Too much importance is given to the clergy. Individual prayers must be encouraged and rooms or meeting places where people come in contact with the priests should be rearranged in modern office style with an open view concept. Abusing the trust is a serious offence and anyone found of an indecent act or abuse should be prosecuted.
John Henry, Singapore

Perhaps the Vatican doesn't understand the damage it has caused to its most generous benefactors. That reality might sink in when the contributions start drying up.
Mark, USA

There ought to be a uniform way of dealing with Catholic priests who abuse children

Charlotte Levick, USA
Amid the media coverage of the Catholic problem, a respected US newspaper, The Christian Science Monitor, has quietly reported that sexual abuse occurs more often in the Protestant churches, and abuse is also worse in US society at large than it is among Catholic priests. There ought to be a uniform way of dealing with Catholic priests who abuse children, but the suggestion that corrupt priests are always dealt with wrongly, even if true, says nothing about the marginal proportions of these mistakes.
Charlotte Levick, USA

After centuries of being in positions of power, the Church is being stripped and humbled. She will come out of these crises stronger and perfected. Why? Because these sins of the past will eventually promote and give witness to the power of forgiveness.
Ed, Switzerland

The Roman Catholic Church could have set a good example with their handling of this problem. Instead they have attacked the messenger (the press), hired expensive PR firms and gone after the victims in ways that would be considered contemptible if done by organised crime. Last week a Mafia boss died and was denied a Mass by the Catholic Church. If he had done considerably more damage to society, yet were a priest, he would have been treated much better.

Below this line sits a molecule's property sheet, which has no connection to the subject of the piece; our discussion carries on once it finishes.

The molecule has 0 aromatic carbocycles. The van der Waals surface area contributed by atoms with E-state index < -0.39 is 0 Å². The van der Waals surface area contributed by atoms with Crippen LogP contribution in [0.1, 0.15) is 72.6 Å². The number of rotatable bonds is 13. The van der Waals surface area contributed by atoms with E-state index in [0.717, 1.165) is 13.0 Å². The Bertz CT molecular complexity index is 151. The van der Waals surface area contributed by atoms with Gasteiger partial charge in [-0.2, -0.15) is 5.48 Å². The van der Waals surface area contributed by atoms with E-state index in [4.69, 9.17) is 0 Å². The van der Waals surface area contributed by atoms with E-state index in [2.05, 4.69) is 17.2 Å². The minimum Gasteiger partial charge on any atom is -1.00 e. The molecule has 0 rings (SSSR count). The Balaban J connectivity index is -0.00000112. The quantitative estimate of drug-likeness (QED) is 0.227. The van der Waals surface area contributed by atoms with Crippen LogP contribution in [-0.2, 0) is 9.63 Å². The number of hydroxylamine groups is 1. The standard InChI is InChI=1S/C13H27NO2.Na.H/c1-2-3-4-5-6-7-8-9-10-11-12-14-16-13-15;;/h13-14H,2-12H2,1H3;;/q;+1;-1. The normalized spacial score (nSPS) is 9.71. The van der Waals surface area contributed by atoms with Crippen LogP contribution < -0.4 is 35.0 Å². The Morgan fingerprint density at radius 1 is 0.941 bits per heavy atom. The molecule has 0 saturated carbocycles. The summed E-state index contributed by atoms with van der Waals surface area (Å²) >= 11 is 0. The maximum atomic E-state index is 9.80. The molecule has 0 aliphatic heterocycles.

Bill Carter, USA

The Church continues to give forgiveness to the big contributors

The Church tolerates parishioners with big pockets because it is a charitable organisation. So as the Church continues to give forgiveness to the big contributors, it also is willing to allow the inside rot to continue. It has also become corrupt as so many other institutions. It's another big cover up.

The general reaction in the US press is that it will be very difficult to restore trust. The Church still fails to recognise that it has a systemic problem with the way that it recruits and trains priests and in the way that it tries to keep scandals secret. The Church is still trying to make this appear to be a series of isolated incidents and Bishops are still giving statements making the victims partially responsible for molestation.
Jon Livesey, USA

If the Church would abandon (or at least temper) its corporate mentality, it would not only prompt a restoration of trust, but also a restoration of its own pastoral identity. The hierarchy is more frightened by the threat of lawyers than the reproach of heaven.
Robert del Valle, USA

There is still a lot of trust in the Church because for every molesting priest, there are thousands who do not. The only people who have no trust in the Catholic Church are non-Catholics, and that doesn't bother Catholics much anyway. Trust will be restored as this institution is too old and too large to be shaken to its foundation by such a crisis, regardless of its scope.
Gordon Silliker, United States

Here in the US the Church is in disarray. Now we hear that it has been suggested at the Bishop's conference that if a priest had only one episode in his past, he could stay on in the Church. They just don't get it. There's no such thing as one episode. I've heard the experiences of these victims who have been interviewed and it is sickening, not to mention the damage and near suicides.